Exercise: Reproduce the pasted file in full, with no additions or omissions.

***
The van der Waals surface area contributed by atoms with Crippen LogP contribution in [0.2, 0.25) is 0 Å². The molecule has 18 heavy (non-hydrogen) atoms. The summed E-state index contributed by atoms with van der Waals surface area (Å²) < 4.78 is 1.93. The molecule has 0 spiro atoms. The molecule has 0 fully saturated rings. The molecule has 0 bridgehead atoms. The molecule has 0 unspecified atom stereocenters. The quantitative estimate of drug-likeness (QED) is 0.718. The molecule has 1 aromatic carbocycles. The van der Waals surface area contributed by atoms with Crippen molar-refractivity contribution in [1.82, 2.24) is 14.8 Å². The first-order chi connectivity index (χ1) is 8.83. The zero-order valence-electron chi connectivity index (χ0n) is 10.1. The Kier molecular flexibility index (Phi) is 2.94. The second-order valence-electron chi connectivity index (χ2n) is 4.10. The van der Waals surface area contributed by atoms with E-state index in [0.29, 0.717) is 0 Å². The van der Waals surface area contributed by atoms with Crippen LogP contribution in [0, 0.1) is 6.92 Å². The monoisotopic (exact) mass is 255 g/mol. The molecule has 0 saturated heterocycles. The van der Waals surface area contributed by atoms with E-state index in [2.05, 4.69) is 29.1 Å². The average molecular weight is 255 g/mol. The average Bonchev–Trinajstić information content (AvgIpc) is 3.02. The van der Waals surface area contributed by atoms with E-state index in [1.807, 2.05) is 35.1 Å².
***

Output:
The van der Waals surface area contributed by atoms with Crippen LogP contribution in [0.2, 0.25) is 0 Å². The molecule has 18 heavy (non-hydrogen) atoms. The summed E-state index contributed by atoms with van der Waals surface area (Å²) < 4.78 is 1.93. The molecule has 0 spiro atoms. The molecule has 0 fully saturated rings. The molecule has 0 bridgehead atoms. The molecule has 0 unspecified atom stereocenters. The quantitative estimate of drug-likeness (QED) is 0.718. The molecule has 1 aromatic carbocycles. The van der Waals surface area contributed by atoms with Crippen molar-refractivity contribution in [1.82, 2.24) is 14.8 Å². The first-order chi connectivity index (χ1) is 8.83. The zero-order valence-electron chi connectivity index (χ0n) is 10.1. The Kier molecular flexibility index (Phi) is 2.94. The second-order valence-electron chi connectivity index (χ2n) is 4.10. The van der Waals surface area contributed by atoms with E-state index in [0.29, 0.717) is 0 Å². The van der Waals surface area contributed by atoms with Crippen LogP contribution in [0, 0.1) is 6.92 Å². The monoisotopic (exact) mass is 255 g/mol. The molecule has 0 saturated heterocycles. The van der Waals surface area contributed by atoms with E-state index in [2.05, 4.69) is 29.1 Å². The average molecular weight is 255 g/mol. The average Bonchev–Trinajstić information content (AvgIpc) is 3.02. The van der Waals surface area contributed by atoms with E-state index in [1.807, 2.05) is 35.1 Å².